2. CLAIM: CMP Uses Rep. Vicky Hartzler's Statements To Argue That Women Experience “Undue Influences” From Planned Parenthood To Donate, In Violation Of Federal Rules. During the select panel's first hearing, Rep. Vicky Hartzler (R-MO) argued that a patient consent form -- ostensibly from Planned Parenthood, although all identifying information was redacted -- was misleading and thus that Planned Parenthood exerts “undue influences” to coerce women to donate tissue. The form's first sentence states: “research using the blood from pregnant women and tissue that has been aborted has been used to treat and find a cure for such diseases as diabetes, Parkinson's disease, Alzheimer's disease, cancer, and AIDS.” According to Hartzler, because these diseases have not been cured, the statement is a false promise meant to unjustly persuade “vulnerable” women. She concluded that Planned Parenthood was violating the Belmont Report -- a Department of Health and Human Services report outlining subject consent guidelines for researchers. [Center for Medical Progress, 4/5/16]
FACT: CMP's Reading Of The Belmont Report Is Incorrect -- Planned Parenthood Doesn't Exert “Undue Influences” On Women When Gaining Consent For Donation. CMP and Hartzler's selective reading of the Belmont Report guidelines regarding informed consent and “undue influences” oversimplifies the document. According to the Belmont Report, “undue influence” occurs when “persons in a position of authority ... urge a course of action for a subject” either through the use of “possible sanctions” or the offer of an “improper reward” to the subject. The consent form explicitly states that provision of services is not dependent on an agreement to donate and that there will be no financial profit from donation -- meaning the statement does not “sanction” or “improper[ly] reward” women for their decision. The Belmont Report also explains that in seeking informed consent, those regulating biomedical research have a responsibility to not only “protect against the risk of harm to subjects” but also to consider “the loss of the substantial benefits that might be gained from research. Planned Parenthood should thus consider the benefits fetal tissue donation would have for research into those diseases described in the consent form. [The Belmont Report, Accessed 4/5/16]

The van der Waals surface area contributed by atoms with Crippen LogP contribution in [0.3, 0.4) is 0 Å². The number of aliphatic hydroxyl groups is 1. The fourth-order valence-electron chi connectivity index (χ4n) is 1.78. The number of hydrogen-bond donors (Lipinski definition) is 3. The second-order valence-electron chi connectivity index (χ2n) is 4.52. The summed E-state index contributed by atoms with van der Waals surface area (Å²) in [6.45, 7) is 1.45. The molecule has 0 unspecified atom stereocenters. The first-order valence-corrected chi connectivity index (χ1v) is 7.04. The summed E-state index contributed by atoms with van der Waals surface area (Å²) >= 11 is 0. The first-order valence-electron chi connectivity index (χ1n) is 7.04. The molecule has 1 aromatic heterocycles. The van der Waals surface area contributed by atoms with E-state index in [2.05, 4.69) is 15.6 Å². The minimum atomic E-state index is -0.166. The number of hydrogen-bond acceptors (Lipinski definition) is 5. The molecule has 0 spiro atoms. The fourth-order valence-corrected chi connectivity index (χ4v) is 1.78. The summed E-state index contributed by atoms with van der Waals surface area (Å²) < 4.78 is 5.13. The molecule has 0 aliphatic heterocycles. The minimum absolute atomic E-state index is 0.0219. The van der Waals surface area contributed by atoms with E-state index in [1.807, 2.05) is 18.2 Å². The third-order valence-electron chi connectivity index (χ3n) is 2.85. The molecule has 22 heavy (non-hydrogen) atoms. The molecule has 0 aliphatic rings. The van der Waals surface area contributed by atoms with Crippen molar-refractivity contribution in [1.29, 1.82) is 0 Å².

3. CLAIM: Video Includes Footage From Old CMP Video To Allege Planned Parenthood Intentionally Misleads Women To Gain Consent For Tissue Donation. In CMP's description of its 14th video, the group claims that Planned Parenthood has been “fraudulently inducing patient consent.” The video then cherry-picks previously debunked footage of Dr. Deborah Nucatola saying that women “respond most” to the chance to donate when presented with “the types of outcomes that [donation] might contribute to.” [Center for Medical Progress, 4/5/16]